Below is an clip from the film which can be downloaded here:

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Biomechanics – film release – Download

The film Biomechanics is the latest in the series The Russian Theatre Film series. This film is a slight deviation from the documentary style films of Meyerhold Theatre and the Russian Avant-garde, Stanislavsky and the Russian Theatre and Vakhtangov and the Russian Theatre. It is a film without text, consisting only of the movements of the material which was shot for Meyerhold Theatre and the Russian Avant-garde.

Here  it has been extended and reworked to make a full 30 minute sequence of most of the experiments we worked on in a studio in Moscow with William Pease and Oksana Petrova performing the movements. The film itself is something of an experiment as were the performances  whereby we tried to find the essence of Meyerhold’s experiments in particular their graphic content.

As I have stated before this is not an instructional video about how to do biomechanics, it is not a reconstruction of Meyerhold’s acting techniques and a means for actors training. The film is more of an exploration to see what we could make of Biomechanics using the knowledge we had and improvising on some of the themes which Meyerhold’s experiments provided. It is in this spirit that the film is presented.

The whole film can be downloaded here.

 

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Biomechanics – Editing of new film

Working on and editing new film about “biomechanics” the acting techniques by Meyerhold. Just a small preview. This is an extended version (around 30 minutes) of the footage shot for the film Meyerhold Theatre and the Russian Avant-garde which I am editing into a film.

There will be no text, just a soundtrack of which a taste can be heard on this video. I debated about whether to add text and some explanation but reached the conclusion that this film is better as a performance video. I will maybe add some written explanation once the video has been released.

This footage was shot in Moscow in a studio a few years ago and I have always wanted to release a longer version of it and was encouraged by many to make a film using this material. I have composed a complete soundtrack which I think is right for the atmosphere of the film. I have written a more detailed account of how we filmed these sequences for the film Meyerhold Theatre and the Russian avant-garde  and is included in the book The Russian Theatre Film Series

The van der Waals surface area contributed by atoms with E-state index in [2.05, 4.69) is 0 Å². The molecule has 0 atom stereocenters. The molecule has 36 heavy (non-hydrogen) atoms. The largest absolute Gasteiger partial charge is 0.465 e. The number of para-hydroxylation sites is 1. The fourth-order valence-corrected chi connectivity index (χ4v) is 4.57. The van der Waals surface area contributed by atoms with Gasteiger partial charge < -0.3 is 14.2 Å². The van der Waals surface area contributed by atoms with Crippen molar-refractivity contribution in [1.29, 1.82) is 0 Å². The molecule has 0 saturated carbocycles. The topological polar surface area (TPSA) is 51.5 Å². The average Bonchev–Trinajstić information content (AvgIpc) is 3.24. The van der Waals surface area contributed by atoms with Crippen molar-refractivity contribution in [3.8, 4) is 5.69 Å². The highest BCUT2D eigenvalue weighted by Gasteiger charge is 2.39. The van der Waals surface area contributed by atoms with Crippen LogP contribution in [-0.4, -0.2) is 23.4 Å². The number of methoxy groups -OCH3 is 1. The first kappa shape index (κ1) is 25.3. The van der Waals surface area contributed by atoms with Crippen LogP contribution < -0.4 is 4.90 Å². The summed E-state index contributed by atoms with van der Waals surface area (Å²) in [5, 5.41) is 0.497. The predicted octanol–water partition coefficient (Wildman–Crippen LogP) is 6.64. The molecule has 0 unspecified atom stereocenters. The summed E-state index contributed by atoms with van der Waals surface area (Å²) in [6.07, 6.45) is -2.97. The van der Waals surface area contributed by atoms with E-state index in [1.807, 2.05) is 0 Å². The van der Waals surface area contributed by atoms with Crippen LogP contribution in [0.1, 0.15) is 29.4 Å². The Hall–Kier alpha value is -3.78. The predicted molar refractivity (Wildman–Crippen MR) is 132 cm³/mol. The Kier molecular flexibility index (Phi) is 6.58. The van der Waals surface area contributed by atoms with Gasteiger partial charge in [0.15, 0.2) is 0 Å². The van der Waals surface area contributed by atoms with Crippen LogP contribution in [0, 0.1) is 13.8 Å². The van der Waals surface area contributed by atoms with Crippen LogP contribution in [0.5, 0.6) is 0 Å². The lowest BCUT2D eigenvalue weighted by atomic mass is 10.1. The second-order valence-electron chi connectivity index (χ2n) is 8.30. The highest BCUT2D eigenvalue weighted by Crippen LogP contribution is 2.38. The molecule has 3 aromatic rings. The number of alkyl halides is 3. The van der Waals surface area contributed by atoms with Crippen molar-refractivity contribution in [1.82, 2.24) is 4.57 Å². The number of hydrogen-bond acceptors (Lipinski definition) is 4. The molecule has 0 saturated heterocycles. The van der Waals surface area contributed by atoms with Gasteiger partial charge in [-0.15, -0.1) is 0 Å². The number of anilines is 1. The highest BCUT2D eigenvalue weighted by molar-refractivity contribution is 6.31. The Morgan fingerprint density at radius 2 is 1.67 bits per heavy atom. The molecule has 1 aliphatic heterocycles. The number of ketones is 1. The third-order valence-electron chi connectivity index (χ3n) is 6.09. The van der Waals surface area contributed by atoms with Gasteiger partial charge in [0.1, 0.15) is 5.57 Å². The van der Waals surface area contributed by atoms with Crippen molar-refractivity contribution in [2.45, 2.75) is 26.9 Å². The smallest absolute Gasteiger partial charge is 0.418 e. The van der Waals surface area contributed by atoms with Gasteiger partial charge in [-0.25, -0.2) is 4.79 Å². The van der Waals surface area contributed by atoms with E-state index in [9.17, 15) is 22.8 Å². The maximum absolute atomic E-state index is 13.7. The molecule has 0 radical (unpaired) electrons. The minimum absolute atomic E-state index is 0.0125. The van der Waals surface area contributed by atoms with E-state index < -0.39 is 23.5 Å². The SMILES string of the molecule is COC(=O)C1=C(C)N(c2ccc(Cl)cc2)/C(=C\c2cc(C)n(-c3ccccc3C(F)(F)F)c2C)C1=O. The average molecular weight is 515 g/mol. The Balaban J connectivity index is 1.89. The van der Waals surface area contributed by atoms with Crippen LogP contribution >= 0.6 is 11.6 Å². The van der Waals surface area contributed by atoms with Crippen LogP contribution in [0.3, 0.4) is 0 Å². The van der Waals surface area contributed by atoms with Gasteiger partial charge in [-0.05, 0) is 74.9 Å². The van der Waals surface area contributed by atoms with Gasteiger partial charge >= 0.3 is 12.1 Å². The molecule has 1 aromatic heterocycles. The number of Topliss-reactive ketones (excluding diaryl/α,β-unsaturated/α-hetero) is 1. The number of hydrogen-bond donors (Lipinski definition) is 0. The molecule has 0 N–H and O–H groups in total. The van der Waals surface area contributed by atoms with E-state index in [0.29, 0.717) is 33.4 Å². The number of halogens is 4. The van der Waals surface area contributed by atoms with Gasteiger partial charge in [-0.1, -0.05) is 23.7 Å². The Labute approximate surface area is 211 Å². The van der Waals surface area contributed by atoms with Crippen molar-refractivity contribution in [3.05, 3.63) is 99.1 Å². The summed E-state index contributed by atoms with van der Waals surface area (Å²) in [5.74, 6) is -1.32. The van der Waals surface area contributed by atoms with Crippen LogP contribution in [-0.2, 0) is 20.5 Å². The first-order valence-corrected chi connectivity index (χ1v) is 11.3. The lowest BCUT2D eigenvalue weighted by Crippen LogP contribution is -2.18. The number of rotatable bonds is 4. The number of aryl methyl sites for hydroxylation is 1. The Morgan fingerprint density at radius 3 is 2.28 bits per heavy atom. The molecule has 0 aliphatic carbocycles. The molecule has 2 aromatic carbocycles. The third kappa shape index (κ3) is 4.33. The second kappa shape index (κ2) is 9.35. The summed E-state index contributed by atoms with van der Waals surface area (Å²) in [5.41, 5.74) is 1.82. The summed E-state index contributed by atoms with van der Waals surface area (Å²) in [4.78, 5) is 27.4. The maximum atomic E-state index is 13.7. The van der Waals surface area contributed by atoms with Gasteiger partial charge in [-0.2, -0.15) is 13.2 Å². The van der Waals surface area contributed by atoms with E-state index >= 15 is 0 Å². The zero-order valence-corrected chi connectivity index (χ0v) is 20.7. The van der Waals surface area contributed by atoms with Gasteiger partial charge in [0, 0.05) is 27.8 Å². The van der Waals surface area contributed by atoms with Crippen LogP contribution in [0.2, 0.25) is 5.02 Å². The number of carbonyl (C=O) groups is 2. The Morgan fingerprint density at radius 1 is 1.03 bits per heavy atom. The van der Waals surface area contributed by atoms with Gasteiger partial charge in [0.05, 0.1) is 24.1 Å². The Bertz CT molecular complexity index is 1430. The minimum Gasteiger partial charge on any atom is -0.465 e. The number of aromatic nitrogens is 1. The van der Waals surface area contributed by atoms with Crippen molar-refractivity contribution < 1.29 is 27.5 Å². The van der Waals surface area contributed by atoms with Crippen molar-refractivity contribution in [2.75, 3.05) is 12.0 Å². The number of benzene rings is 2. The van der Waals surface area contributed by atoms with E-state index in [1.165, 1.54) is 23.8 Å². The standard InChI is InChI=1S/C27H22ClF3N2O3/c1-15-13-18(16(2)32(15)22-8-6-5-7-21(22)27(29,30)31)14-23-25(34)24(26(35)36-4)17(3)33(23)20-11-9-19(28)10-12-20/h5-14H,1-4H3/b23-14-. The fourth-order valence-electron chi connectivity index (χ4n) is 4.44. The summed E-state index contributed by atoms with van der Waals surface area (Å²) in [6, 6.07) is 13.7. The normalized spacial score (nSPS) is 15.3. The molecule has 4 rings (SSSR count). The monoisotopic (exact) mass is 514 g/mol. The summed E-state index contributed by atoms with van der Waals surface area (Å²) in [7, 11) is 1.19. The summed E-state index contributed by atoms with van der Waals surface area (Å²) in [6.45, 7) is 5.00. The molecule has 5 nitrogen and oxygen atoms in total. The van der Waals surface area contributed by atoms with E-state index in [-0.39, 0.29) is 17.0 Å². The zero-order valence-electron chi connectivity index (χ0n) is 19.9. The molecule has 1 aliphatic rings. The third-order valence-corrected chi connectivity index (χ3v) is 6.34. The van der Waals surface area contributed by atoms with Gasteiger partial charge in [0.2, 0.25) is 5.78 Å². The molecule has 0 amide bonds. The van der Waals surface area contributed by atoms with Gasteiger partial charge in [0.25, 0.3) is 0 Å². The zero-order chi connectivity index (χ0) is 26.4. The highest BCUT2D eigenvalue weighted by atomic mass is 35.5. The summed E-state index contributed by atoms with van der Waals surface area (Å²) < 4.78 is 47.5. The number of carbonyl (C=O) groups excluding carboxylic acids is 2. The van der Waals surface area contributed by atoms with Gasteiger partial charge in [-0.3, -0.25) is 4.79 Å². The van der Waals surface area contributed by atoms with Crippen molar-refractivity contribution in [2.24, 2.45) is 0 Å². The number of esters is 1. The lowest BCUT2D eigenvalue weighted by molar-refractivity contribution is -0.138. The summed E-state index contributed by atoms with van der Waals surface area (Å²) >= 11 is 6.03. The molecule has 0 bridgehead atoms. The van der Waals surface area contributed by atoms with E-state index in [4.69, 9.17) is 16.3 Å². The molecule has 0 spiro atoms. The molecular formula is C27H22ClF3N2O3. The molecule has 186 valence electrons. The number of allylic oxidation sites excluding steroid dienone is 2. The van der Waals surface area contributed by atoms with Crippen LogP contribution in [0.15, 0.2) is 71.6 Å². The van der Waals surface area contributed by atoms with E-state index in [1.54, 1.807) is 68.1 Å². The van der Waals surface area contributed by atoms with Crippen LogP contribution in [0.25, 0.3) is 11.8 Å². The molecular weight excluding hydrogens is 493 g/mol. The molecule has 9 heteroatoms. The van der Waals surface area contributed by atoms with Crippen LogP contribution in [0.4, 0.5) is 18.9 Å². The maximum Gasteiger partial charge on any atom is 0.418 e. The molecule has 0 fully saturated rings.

#biomechanics #russianavantgarde#michaelcraigcopernicusfilms

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New Film – Japan Philosophical Landscapes

Have been working constantly on the old film Japan Philosophical Landscapes film. Have made a new version in a different format and finally I managed to get an edited version which works. Certainly it is good enough to put up on Amazon Video Direct which I think is the perfect platform for this film. I never thought it would work on DVD. However I have since revised that opinion and I might release a DVD version as well. The Amazon video direct spot is perfect as it can be viewed as part of the Amazon Prime service which doesn’t entail buying the film although the film earns money for the amount of hours it is viewed.  I have completed the closed captions. In many ways I have changed my attitude towards the film. I took it much too seriously and therefore feared criticism. Now I have an easier relationship to it and do not think of it as a real heavy laden piece of work but something much of an experiment – looser and adapted for the internet, concentrating more on the story rather  than the preciseness of the images. Some things have worked well, better than I expected. The film fits within the overall project Japan Philosophical landscapes which includes the film Tokyo Journey and David Burliuk and the Japanese Avant-garde as well as the book Journey to Ogasawara. The film can be downloaded here: Japan Philosophical Landscapes

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New writing

working 2Normally I write my one work for my own projects but lately I have been collaborating with somebody else on  book they are writing about Sumerian culture. I am writing a whole extended chapter for T and it is coming along. Took me a long time to get started as I wanted to get more familiar with the material. Fortunately it is a subject in which I have studied and have a considerable background – Ancient British History. The main question was finding the right rhythm and pitch so that it fits with the rest of the book. I’ve never had to do this so it is quite a new experience. Seems to be working OK. Continue reading